I cannot name one Colin. I supported independence for Rhodesia and look what happened there. Did I learn a lesson? I was back supporting independence for East Timor. The best thing about countries that gained independence in the twentieth century is the infrastructure and organisation the colonisers left behind. Except someone should have told them that it needs modernising and updating at times. PNG is a basket case, a failed state and it is our responsibility, even if it means treading on sensitive toes. But their are no votes in that and PNG will just stagger along while we pour $s into it. At least the last Prime Ministerial stouch was sorted out without bloodshed. Will the real PM stand forward!

  4. Colin2:09 pm

    Andrew - well admitted.
    Look at blog I sent - view, the reunions and sports sections.
    Also I have had much to say on the political shenanigans that are going on.
    Also have a look at the three females who have somehow got into this "NEW" parliament. They have interesting backgrounds.
    "Will the real PM stand forward"!!!!!!!
    That my friend will be interesting indeed, I think the one with the most "loot" will emerge and then back to Square 1.
    Mugabee eh! Were you in a trance. like Malcolm Fraser??
    The once bread basket of Africa, now the worst messed up country in the World and just how much money is hidden in the vaults of Zurich?
    Hmmmmmmmmmmm ! This could get interesting indeed.

  5. I think that the push to label each oil more specifically has been a campaign in Oz for years and it's criminal that it hasn't been done yet.

    Someone told me to check the ingredients label and to assume that, if it just said 'vegetable oil' it contained palm oil and to put it right back on the shelf. I did that every time.

  6. This is a valuable posting. Good on you.

  7. It is criminal what is happening to the little rainforest which is left on the planet. The state of P/NG is heartbreaking. Such a beautiful country going to rack and ruin, with Indonesia helping to destroy the forests there also.

  8. Sorry Colin. I do too much skimming. What blog? This is not going to get interesting. No one cares much, least of all me now. As for Rhodesia, who would have imagined. I wonder what Fraser thinks now.

    Ok Kath. The ubiquitous vegetable oil. Noted. I am going to look into it a bit further.

    But a futile post I suspect RH.

    Diane, we have heard a little of what happens in Western New Guinea, with Australian companies being guilty. It is sad about PNG because it really needs guidance and policing, like in the old days.

  9. I read product ingredients too and if an item has vegetable oil with no further specification, I'll assume it is palm oil. But sometimes now, I find a product that has vegetable oil then in brackets canola, sunflower or soybean oils. It certainly adds a good bit of time to the weekly shopping trip now. My current bottle of Crisco has non-genetically modified canola and soybean oils. Usually I stick with a specific oil, such as olive, sunflower or peanut etc so I know exactly what is in it.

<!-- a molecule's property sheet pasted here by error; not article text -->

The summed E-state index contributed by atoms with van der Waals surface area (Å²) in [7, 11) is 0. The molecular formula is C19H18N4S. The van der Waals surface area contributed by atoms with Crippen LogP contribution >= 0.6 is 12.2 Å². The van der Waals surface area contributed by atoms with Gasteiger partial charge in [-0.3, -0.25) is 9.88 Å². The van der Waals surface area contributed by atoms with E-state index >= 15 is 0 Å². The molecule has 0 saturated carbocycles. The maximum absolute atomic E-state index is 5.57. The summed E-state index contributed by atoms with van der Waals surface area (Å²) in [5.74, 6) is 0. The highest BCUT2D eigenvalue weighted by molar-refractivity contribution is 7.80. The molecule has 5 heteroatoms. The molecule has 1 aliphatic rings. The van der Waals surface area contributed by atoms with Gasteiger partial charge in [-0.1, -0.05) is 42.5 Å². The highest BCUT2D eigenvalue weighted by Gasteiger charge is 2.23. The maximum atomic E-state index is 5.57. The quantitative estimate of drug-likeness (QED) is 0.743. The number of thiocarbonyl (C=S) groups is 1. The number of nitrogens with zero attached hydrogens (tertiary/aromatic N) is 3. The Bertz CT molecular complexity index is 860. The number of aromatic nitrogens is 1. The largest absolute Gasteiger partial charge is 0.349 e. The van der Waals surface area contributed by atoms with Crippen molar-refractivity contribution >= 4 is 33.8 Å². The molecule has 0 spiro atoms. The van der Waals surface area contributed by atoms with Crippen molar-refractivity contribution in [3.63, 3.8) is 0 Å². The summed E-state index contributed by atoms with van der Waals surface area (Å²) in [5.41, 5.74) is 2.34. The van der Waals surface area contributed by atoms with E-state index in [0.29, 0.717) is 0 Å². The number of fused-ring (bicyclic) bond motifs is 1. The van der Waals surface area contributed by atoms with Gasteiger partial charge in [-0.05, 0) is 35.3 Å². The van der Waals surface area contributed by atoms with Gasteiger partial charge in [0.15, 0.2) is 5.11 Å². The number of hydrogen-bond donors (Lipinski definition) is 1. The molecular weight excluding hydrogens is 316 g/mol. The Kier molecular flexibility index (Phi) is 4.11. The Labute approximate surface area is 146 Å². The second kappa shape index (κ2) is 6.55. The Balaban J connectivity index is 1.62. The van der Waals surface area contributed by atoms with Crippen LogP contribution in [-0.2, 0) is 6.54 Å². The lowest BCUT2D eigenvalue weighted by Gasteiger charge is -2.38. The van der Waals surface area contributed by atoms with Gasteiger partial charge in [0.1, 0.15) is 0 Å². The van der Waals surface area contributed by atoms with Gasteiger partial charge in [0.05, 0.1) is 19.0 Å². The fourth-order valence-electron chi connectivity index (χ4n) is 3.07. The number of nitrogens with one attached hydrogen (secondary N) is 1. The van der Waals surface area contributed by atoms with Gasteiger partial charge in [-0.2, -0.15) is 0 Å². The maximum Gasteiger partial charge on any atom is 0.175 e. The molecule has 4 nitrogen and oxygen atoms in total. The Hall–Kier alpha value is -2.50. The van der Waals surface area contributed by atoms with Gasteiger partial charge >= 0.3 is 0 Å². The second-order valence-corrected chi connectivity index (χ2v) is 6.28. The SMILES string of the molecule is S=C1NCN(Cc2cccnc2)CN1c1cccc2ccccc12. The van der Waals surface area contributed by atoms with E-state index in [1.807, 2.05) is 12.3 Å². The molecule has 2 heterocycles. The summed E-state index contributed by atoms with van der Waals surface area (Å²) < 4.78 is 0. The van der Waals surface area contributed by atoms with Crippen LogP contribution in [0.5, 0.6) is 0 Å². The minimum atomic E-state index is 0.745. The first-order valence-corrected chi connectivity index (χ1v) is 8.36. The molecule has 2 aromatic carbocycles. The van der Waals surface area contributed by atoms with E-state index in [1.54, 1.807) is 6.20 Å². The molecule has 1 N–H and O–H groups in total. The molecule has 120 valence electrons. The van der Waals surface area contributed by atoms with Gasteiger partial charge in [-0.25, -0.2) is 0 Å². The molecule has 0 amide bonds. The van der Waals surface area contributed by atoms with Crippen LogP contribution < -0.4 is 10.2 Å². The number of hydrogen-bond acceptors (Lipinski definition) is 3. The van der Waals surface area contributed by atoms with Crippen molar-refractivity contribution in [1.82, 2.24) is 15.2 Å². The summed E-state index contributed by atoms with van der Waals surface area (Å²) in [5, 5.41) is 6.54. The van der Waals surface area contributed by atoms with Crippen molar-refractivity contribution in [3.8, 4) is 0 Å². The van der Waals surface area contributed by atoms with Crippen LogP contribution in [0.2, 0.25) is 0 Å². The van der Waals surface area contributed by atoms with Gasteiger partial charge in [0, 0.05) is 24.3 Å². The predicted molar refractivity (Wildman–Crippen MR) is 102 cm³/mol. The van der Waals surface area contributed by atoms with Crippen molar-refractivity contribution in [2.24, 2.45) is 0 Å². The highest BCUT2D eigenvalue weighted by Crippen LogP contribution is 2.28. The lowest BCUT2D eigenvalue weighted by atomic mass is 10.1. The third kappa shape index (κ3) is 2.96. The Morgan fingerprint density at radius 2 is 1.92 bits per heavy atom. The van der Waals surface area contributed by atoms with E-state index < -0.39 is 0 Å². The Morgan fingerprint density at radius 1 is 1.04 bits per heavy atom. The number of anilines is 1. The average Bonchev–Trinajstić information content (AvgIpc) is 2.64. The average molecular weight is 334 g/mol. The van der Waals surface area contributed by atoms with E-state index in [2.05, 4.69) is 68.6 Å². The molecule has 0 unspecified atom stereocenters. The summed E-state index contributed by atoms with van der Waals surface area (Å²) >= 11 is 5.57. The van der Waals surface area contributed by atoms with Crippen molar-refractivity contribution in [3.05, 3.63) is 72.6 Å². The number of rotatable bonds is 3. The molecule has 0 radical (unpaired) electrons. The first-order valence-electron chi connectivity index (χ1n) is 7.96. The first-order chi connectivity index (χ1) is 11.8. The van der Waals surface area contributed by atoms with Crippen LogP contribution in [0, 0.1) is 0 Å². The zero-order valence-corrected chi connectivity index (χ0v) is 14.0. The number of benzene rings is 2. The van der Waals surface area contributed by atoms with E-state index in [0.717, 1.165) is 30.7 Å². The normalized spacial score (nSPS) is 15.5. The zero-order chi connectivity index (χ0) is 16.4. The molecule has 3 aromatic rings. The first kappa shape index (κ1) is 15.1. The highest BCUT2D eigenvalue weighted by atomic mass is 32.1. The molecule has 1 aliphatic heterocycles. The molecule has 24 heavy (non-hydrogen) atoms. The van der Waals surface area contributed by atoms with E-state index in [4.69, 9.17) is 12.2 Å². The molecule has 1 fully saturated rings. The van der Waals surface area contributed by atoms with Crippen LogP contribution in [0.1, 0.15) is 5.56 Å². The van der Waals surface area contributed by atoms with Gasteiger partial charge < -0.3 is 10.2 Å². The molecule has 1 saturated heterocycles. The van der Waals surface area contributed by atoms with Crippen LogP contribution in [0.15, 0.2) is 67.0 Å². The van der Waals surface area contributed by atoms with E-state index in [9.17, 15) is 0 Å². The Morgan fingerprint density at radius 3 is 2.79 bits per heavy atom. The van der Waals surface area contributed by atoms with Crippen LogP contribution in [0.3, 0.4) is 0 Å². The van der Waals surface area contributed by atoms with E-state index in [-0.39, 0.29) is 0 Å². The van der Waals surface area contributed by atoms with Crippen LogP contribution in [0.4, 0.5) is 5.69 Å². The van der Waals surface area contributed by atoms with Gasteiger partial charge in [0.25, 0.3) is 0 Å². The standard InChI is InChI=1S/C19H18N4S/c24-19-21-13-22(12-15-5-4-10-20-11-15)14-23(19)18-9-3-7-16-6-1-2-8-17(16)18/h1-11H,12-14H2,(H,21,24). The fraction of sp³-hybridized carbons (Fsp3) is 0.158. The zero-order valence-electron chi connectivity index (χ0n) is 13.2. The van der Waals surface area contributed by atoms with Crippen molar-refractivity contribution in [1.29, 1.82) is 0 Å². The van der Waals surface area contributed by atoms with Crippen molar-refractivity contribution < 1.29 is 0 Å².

10. 300 football fields every hour, surely that can't be right Andrew, if it is heaven help us! I grew up in Zimbabwe (when it was still Rhodesia) and Zambia, it was amazing, it's heartbreaking to see it now.

  11. That's so scary, frustrating, and depressing. And so sad about the orangutans. It's horrible.

  12. Shrugging their shoulders suggests there is not the political will to save the nation's air quality. Either the Parliamentarians are inept, or they have a vested interest in retaining the status quo.

  13. This is all SO tragic. And yes, what a legacy all of Europe has left for its former colonies, and it started with the UN.
    The "Granting" of independence in many instances has simply lifted the lids from a lot of pressure cookers. What imperial powers forgot to take with them were artificially created boundaries between different states... though they did remember to turn out the lights as they left.

    Agribusiness seems to have started the ball rolling decades ago. Many people living at subsistence level and reliant on small, home gardens had their lives destroyed when their land was sold out from underneath them. Not a good recipe for social cohesion.

    As for PNG, the only thing we can say in our defence is that it wasn't an actual 'colony'.

    I had no idea about the smoke problem. What we should be burning is all the claptrap in every book or paper published by Milton Friedman and his acolytes.

  14. River, it seems that is a fair assumption and I wasn't aware of it. Yes, we too buy specific oils. What you suggest is another way to label. Rather than force companies to label, but the products that do label, such as non GM, or as you say, specifying on the label what sort of oil it is if it is not palm oil.

    Sounds a lot to me Grace too. Ever see the made for tv play Drums along Balmoral Drive?

    Dina, I suppose it will change in time, but it does require people being aware of the situation. Maybe I have helped a little.

    Hels, I would go down the road of of vested interests. The connection between the army and government is very unhealthy.

    FC, it was not only border problems left behind. It was often toxic ethnic mixes of imported workers or industrious money makers. I suppose with agribusiness, you can even go back to England when peasants were at the mercy of their land lord and what he wanted to do with his land.

    PNG, may not have been ours originally, but we ended up responsible for it. I don't disagree about Friedman.


Before you change something, find out why it is the way it is in the first place - unknown.